Coronavirus vaccine could mean $15B 'windfall' for Pfizer: Report

Pfizer jointly developing drug with BioNTech

Pfizer’s coronavirus vaccine development could result in a big payoff for the drugmaker.

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The U.S. government has already put in an order for 100 million doses of an experimental COVID-19 vaccine being developed by Pfizer and BioNTech for $1.95 billion, with an option for 500 million more doses.

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PFIZER SALES FALL AS DRUGMAKER RACES TOWARD COVID-19 VACCINE

The vaccine is still pending FDA approval, but officials have given the review process “fast track” designation.

Based off the pricing precedent of just under $20, analysts with Bloomberg Intelligence calculated “a windfall of more than $15 billion revenue for Pfizer.”

“We believe this sets the top price for a vaccine, with lower prices elsewhere,” Sam Fazeli, a lead analyst for Bloomberg Intelligence, wrote in a note. “Need for repeated use would be the game-changer.”

Pfizer has said it’s testing a two-dose regimen for the experimental vaccine.

In this file photo, the Pfizer logo is displayed at world headquarters in New York. (AP Photo/Mark Lennihan, File)

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However, the nearly-$20 price will likely come down over time, assuming there are several equally effective options. Fazeli said in a Bloomberg podcast last week that potential vaccine prices have been negotiated as low as $4 per dose.

“I think $20 per dose sets a precedent for at-profit organizations,” Fazeli said on the podcast.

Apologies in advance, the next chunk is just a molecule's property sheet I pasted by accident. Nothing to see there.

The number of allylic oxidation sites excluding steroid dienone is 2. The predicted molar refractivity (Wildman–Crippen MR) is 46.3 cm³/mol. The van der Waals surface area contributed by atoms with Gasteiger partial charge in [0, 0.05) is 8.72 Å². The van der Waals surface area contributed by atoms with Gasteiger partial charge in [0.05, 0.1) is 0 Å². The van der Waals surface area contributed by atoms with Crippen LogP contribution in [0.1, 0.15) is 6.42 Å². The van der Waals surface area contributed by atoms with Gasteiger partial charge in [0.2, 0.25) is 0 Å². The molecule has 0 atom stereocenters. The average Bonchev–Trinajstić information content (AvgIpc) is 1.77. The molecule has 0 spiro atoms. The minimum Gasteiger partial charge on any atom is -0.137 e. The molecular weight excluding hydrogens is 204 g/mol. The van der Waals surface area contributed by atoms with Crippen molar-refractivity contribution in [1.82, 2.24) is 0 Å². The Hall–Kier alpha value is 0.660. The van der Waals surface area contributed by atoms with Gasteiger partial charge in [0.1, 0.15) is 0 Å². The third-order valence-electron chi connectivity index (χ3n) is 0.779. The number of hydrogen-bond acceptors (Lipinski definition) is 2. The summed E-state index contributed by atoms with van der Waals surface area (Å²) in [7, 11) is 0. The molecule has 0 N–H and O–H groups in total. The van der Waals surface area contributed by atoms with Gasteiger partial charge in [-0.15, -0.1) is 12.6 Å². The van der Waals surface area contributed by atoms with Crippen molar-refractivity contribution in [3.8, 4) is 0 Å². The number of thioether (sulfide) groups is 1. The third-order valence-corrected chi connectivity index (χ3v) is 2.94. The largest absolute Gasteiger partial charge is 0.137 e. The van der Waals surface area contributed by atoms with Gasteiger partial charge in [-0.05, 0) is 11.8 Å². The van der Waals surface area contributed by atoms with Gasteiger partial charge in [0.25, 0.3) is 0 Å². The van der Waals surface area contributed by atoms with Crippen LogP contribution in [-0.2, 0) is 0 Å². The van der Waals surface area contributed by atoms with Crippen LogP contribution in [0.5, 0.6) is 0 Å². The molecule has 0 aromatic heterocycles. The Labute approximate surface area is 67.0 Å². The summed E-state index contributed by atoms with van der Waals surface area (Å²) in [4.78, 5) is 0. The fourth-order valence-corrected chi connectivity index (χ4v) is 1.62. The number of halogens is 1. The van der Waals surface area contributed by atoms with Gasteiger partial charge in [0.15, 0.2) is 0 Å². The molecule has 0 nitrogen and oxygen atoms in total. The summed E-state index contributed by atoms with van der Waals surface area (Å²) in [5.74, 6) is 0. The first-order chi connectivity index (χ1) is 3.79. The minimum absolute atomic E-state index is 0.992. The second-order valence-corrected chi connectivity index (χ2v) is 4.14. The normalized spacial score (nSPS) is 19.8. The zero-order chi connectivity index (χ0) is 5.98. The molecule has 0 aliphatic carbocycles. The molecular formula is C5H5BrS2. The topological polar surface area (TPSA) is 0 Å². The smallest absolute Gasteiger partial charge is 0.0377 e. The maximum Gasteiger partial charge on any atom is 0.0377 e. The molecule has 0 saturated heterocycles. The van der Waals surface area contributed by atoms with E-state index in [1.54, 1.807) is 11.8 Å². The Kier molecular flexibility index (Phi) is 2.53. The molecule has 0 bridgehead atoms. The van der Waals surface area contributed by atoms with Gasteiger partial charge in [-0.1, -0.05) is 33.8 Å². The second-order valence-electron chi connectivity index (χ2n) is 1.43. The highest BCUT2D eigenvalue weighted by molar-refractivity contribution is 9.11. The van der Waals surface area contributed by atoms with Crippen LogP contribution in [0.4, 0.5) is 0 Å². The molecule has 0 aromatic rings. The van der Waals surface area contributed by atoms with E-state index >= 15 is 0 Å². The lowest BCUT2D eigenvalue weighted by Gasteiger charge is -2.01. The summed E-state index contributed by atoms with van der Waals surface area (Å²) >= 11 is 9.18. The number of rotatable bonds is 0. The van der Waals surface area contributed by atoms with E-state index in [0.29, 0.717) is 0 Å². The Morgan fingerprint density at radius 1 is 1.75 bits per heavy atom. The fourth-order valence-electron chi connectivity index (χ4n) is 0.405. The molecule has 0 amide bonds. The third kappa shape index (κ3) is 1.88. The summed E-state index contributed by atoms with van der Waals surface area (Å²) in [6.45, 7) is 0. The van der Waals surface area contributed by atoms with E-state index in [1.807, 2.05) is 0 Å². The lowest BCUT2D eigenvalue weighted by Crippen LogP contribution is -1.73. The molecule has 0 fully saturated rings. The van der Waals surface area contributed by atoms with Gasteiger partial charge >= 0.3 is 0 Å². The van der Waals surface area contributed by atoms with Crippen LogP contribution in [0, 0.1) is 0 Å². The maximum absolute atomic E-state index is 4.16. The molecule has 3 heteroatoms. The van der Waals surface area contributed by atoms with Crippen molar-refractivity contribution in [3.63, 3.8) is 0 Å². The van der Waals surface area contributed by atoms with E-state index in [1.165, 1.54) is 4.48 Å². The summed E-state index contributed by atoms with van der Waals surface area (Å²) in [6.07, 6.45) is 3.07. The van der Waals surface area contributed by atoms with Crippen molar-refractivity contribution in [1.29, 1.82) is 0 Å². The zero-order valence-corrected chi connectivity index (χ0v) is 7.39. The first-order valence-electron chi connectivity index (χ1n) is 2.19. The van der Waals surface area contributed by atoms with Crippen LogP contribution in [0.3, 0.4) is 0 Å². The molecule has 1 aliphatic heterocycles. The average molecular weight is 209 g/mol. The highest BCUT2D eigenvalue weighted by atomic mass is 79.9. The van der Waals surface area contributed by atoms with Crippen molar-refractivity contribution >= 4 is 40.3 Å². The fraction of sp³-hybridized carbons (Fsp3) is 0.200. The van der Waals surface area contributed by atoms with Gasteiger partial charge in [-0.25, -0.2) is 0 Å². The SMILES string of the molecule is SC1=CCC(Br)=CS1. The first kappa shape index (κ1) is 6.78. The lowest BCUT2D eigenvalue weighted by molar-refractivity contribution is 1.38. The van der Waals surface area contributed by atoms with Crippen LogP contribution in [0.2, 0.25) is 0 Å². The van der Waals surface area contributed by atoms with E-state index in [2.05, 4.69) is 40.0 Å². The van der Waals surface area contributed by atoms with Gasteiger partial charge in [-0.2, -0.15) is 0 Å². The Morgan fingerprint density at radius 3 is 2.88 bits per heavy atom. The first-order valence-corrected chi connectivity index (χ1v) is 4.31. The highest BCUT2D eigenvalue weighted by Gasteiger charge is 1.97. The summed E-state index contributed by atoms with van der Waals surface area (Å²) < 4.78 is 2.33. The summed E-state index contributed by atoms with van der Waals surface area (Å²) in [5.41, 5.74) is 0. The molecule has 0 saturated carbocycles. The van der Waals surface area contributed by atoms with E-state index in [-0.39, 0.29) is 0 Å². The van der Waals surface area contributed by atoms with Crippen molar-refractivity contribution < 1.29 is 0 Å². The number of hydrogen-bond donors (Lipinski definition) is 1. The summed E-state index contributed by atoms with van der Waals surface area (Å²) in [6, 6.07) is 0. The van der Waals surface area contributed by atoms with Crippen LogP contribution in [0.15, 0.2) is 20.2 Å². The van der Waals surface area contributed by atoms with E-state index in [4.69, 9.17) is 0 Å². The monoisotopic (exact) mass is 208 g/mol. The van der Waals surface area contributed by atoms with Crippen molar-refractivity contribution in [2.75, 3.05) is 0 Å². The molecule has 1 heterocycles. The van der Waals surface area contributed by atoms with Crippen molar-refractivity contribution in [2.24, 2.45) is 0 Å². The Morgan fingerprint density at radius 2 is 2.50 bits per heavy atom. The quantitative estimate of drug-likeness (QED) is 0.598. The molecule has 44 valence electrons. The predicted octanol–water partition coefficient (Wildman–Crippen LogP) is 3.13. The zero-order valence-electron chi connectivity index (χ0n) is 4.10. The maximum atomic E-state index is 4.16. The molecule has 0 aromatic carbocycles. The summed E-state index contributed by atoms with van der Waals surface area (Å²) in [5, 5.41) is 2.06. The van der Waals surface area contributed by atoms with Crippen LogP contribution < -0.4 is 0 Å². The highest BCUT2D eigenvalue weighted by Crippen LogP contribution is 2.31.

The coronavirus has sickened more than 16.5 million people and killed more than 655,000 worldwide, according to Johns Hopkins University. That figure includes more than 148,000 deaths in the U.S., the most of any country.

This May 4, 2020 photo from the University of Maryland School of Medicine, the first patient enrolled in Pfizer's COVID-19 coronavirus vaccine clinical trial at the University of Maryland School of Medicine in Baltimore, receives an injection. (Unive

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Pfizer’s experimental vaccine has shown high levels of neutralizing antibody in various species of animals, according to the company. It began Phase 3 testing this week. The global study will include as many as 30,000 participants.

It’s “a major step forward in our progress toward providing a potential vaccine to help fight the ongoing COVID-19 pandemic, and we look forward to generating additional data as the program progresses,” Kathrin U. Jansen, senior vice president and head of vaccine research and development at Pfizer, said in a statement Monday.

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